Hello, I’m Camille.

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  • City of Angels

    Let’s hear it for the return of travel!

    If I have learned anything from 2020, it is that I am not in control. In my perfect world, I’d be traveling the world. As would you, probably. But here we are, year two of a global pandemic. So, we take what we can get and we don’t get upset. For me, this meant keeping my travels mostly domestic this year. And really, after two years of no travel, it felt so good to be back, even if my passport didn’t get any stamps. Since cities are my favorite I’ll start with this one: Los Angeles.

    This trip was a short, two night stay with the primary purpose of visiting my friend Kai. She’s a brilliant friend from grad school and I always enjoy our long talks on everything from speech therapy to diversity to city living to crypto currency. Between her and her husband, I always leave a conversation feeling smarter. They keep me on my toes!

    I spent the first morning being shown around her neighborhood, catching up, and petting her cats. We stopped by Frank Lloyd Wright’s glass chapel in Abalone Cove and I awed at the succulent bushes.

    While she worked in the afternoon I set out in my own to see Downtown. First stop, the Hollywood sign. I didn’t need to touch it, just see it. Turns out there are some decent views from the Griffith Observatory. The Observatory was closed and it was too hot to enjoy most of the trails, so I just did the touristy thing and took pictures.

    From there I headed to Grand Central Market for ice cream, because what is city exploration without dessert?

    Across the street I stumbled upon Angel’s Flight Railway, the world’s shortest railway. It looked too fun not to jump on for a lift to the top.

    I found a few more skyscrapers and at least one iconic building before heading back to Kai’s for boba on the beach.

    We closed out the evening with a sunset walk on the Manhattan Beach boardwalk– beautiful homes and beautiful views.

    Day 2 was all about Joshua Tree National Park. I’ve been wanting to check it out for a while and God bless Kai for agreeing to face that 100* desert with me. But first stop, brunch. If you’re in the area, I do recommend Crossroads Cafe. Delicious!

    Now, all I knew about Joshua Tree was the tree part. What I didn’t realize was it also has some famous rock formations.

    And that was it. Oh, except that we also did some outlet mall shopping at Desert Hills Premium Outlets and got take out Korean food for dinner. This is why travel is best when you are visiting people, because it provides a variety that tourists cannot capture.

    What I liked about this trip:

    1. Travel is back! I savored the feeling of take off, of stumbling across new things, of being anywhere other than my little routine. Oh the absolute gift it is to travel.
    2. This was my first city trip in two years. Now, this summer I did tell my friends that, “It’s not that I need concrete, it’s that I need real people connections.” I’ll leave the context for that quote for another post, but after 12 hours in LA I realized, maybe I do need concrete? I mean, mountains and lakes are beautiful, but cities give me a different kind of joy. Probably the same joy you get from mountains and lakes, that I don’t get. I’m not sure. But I think it has to do with 1. people, 2. my lack of nature survival skills, 3. my life experiences, 4. how God made me. All that to say, “Yay! A new city!”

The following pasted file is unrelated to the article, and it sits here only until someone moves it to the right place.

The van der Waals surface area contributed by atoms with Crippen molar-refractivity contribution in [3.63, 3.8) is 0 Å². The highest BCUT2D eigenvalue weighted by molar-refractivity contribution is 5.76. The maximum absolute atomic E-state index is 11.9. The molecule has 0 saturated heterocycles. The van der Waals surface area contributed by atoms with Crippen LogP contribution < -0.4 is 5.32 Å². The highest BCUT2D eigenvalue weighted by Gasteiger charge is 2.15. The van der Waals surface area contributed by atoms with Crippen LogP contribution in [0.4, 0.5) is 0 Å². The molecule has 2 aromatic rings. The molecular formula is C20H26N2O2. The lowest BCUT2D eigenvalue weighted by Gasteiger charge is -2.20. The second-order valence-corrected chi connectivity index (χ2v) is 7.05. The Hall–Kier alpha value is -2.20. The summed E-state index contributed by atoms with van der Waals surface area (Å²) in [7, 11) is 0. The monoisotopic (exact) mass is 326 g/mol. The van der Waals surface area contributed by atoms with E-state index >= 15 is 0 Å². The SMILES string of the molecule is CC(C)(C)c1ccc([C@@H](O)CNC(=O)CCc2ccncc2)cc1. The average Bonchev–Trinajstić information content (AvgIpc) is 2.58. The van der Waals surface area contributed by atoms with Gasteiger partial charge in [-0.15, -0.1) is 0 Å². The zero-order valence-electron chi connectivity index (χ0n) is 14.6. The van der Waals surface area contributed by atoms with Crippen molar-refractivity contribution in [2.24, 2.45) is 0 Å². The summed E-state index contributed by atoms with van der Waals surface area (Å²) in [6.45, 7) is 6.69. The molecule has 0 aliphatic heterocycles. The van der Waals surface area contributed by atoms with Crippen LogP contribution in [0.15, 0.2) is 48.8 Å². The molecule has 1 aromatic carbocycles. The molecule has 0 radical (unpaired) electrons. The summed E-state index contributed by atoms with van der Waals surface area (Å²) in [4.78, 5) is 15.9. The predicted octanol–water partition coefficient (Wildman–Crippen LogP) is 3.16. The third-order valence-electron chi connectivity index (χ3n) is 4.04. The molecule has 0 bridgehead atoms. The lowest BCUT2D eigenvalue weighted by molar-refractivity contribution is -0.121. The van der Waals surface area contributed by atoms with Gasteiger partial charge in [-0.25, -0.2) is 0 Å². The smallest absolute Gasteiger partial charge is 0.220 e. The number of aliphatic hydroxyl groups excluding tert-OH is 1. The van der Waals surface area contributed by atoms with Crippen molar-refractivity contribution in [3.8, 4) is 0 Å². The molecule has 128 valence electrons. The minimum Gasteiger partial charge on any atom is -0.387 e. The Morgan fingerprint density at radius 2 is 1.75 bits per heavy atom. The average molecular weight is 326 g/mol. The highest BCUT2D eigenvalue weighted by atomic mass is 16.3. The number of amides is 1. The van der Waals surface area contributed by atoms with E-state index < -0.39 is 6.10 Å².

3. The East Coast/ West Coast comparison was interesting to me. I think you need to step a toe into each of the major cities and wade around through the Midwest for a bit to get an understanding of the diversity that is America. As a New Yorker, this is an especially interesting topic as there is always a little rivalry between us. So, it was interesting to see what LA is like. (Spoiler: I still think New York is better.)
    4. Kai time. As you know, when you’ve been friends with someone for almost a decade, it’s a special treat to see them in the place they grew up. So, while travel is coming back and you may be dreaming of all the places to go, I recommend prioritizing friendships. Visit someone. Take them with you. Of all the things we’ve lost in this pandemic, real connection is the one that is probably hurting us the most. It’s up to us to do something about it.


  • Springing Back to Life as Normal

    On April 1st, New York ended its travel quarantine requirement, which means I no longer have to quarantine to see my family AND the tourists have returned.

    It was a special time without tourists here. I will never forget it.

    But it’s very, very nice to have them back. Or, more specifically, it’s very nice that my friends and family can be tourists and visit me. It’s nice that most of the museums and events are opening up again. (Except Broadway. Broadway isn’t open yet.) And it’s very nice that indoor dining is back and outdoor dining is here to stay.

    All the niece and nephews came to visit. The selfie game is strong.

    Spring this year has felt like hope. It’s been as deliciously warm here and it seems like a thousand trees are in bloom all at once. My social life is starting to balance out and my students have been funnier to me in the last week than they usually are. It feels like there’s hope, and I’m grateful for that.

    One of my highlights this month was a staycation in Manhattan over Easter weekend with local friends. I wanted an adventure and I didn’t want to quarantine. Manhattan was just the ticket. We stayed in Chelsea at the Moxy and it was perfect. The rooms were efficient (no closets) but beautiful. And the view was 100% worth it. It’s also conveniently located to great food and short train rides to anywhere you’d like to go.